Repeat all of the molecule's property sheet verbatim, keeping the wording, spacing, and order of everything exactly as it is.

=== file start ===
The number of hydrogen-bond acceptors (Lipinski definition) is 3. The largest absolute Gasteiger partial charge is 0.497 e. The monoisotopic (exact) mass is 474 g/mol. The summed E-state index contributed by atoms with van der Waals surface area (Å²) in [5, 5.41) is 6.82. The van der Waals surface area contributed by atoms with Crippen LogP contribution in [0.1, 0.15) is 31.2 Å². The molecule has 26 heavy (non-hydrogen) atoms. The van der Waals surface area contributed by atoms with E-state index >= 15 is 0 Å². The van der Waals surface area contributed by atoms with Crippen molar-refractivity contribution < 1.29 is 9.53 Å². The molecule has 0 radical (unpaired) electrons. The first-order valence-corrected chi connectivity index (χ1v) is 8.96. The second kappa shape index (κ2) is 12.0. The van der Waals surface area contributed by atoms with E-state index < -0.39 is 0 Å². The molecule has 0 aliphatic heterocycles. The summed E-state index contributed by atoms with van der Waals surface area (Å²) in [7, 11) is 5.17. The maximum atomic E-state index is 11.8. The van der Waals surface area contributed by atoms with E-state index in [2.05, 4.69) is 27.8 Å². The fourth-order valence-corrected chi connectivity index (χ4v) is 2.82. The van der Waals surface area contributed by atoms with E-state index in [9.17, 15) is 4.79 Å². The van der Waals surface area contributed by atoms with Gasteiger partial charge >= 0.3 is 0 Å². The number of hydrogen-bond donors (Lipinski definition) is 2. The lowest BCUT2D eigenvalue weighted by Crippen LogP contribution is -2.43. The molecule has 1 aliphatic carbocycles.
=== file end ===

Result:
The number of hydrogen-bond acceptors (Lipinski definition) is 3. The largest absolute Gasteiger partial charge is 0.497 e. The monoisotopic (exact) mass is 474 g/mol. The summed E-state index contributed by atoms with van der Waals surface area (Å²) in [5, 5.41) is 6.82. The van der Waals surface area contributed by atoms with Crippen LogP contribution in [0.1, 0.15) is 31.2 Å². The molecule has 26 heavy (non-hydrogen) atoms. The van der Waals surface area contributed by atoms with E-state index >= 15 is 0 Å². The van der Waals surface area contributed by atoms with Crippen molar-refractivity contribution < 1.29 is 9.53 Å². The molecule has 0 radical (unpaired) electrons. The first-order valence-corrected chi connectivity index (χ1v) is 8.96. The second kappa shape index (κ2) is 12.0. The van der Waals surface area contributed by atoms with E-state index < -0.39 is 0 Å². The molecule has 0 aliphatic heterocycles. The summed E-state index contributed by atoms with van der Waals surface area (Å²) in [7, 11) is 5.17. The maximum atomic E-state index is 11.8. The van der Waals surface area contributed by atoms with E-state index in [2.05, 4.69) is 27.8 Å². The fourth-order valence-corrected chi connectivity index (χ4v) is 2.82. The van der Waals surface area contributed by atoms with E-state index in [9.17, 15) is 4.79 Å². The van der Waals surface area contributed by atoms with Gasteiger partial charge >= 0.3 is 0 Å². The number of hydrogen-bond donors (Lipinski definition) is 2. The lowest BCUT2D eigenvalue weighted by Crippen LogP contribution is -2.43. The molecule has 1 aliphatic carbocycles.